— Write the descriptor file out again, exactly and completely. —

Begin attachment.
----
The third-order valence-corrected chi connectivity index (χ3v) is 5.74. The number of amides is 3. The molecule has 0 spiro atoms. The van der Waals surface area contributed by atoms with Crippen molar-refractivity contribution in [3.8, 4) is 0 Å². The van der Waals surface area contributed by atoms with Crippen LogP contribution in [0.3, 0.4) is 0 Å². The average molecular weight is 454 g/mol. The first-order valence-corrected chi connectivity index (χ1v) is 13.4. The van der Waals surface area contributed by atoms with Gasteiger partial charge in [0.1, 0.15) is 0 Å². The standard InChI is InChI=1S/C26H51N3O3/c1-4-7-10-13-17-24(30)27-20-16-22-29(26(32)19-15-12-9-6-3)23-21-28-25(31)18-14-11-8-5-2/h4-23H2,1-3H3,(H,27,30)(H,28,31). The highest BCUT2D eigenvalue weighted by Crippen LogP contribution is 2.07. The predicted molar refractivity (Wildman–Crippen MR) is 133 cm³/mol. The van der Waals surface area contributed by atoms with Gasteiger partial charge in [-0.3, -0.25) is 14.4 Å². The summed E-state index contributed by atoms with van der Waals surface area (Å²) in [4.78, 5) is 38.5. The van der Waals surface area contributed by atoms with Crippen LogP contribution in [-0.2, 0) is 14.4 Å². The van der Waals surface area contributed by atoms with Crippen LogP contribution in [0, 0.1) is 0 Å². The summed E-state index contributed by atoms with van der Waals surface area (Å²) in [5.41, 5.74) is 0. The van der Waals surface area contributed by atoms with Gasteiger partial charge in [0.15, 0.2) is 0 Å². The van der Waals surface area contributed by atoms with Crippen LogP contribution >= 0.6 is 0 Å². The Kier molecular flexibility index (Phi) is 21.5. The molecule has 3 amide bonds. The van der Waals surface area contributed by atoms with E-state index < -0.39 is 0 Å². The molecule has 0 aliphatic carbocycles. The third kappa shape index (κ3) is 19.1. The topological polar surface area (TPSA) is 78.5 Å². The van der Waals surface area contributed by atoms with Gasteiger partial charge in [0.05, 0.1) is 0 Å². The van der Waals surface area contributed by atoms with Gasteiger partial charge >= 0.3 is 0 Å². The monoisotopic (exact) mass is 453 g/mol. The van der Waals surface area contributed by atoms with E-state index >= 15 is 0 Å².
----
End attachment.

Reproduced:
The third-order valence-corrected chi connectivity index (χ3v) is 5.74. The number of amides is 3. The molecule has 0 spiro atoms. The van der Waals surface area contributed by atoms with Crippen molar-refractivity contribution in [3.8, 4) is 0 Å². The van der Waals surface area contributed by atoms with Crippen LogP contribution in [0.3, 0.4) is 0 Å². The average molecular weight is 454 g/mol. The first-order valence-corrected chi connectivity index (χ1v) is 13.4. The van der Waals surface area contributed by atoms with Gasteiger partial charge in [0.1, 0.15) is 0 Å². The standard InChI is InChI=1S/C26H51N3O3/c1-4-7-10-13-17-24(30)27-20-16-22-29(26(32)19-15-12-9-6-3)23-21-28-25(31)18-14-11-8-5-2/h4-23H2,1-3H3,(H,27,30)(H,28,31). The highest BCUT2D eigenvalue weighted by Crippen LogP contribution is 2.07. The predicted molar refractivity (Wildman–Crippen MR) is 133 cm³/mol. The van der Waals surface area contributed by atoms with Gasteiger partial charge in [-0.3, -0.25) is 14.4 Å². The summed E-state index contributed by atoms with van der Waals surface area (Å²) in [4.78, 5) is 38.5. The van der Waals surface area contributed by atoms with Crippen LogP contribution in [-0.2, 0) is 14.4 Å². The van der Waals surface area contributed by atoms with Crippen LogP contribution in [0, 0.1) is 0 Å². The summed E-state index contributed by atoms with van der Waals surface area (Å²) in [5.41, 5.74) is 0. The van der Waals surface area contributed by atoms with Gasteiger partial charge in [0.15, 0.2) is 0 Å². The van der Waals surface area contributed by atoms with Crippen LogP contribution >= 0.6 is 0 Å². The Kier molecular flexibility index (Phi) is 21.5. The molecule has 3 amide bonds. The van der Waals surface area contributed by atoms with E-state index < -0.39 is 0 Å². The molecule has 0 aliphatic carbocycles. The third kappa shape index (κ3) is 19.1. The topological polar surface area (TPSA) is 78.5 Å². The van der Waals surface area contributed by atoms with Gasteiger partial charge in [0.05, 0.1) is 0 Å². The van der Waals surface area contributed by atoms with Gasteiger partial charge >= 0.3 is 0 Å². The monoisotopic (exact) mass is 453 g/mol. The van der Waals surface area contributed by atoms with E-state index >= 15 is 0 Å².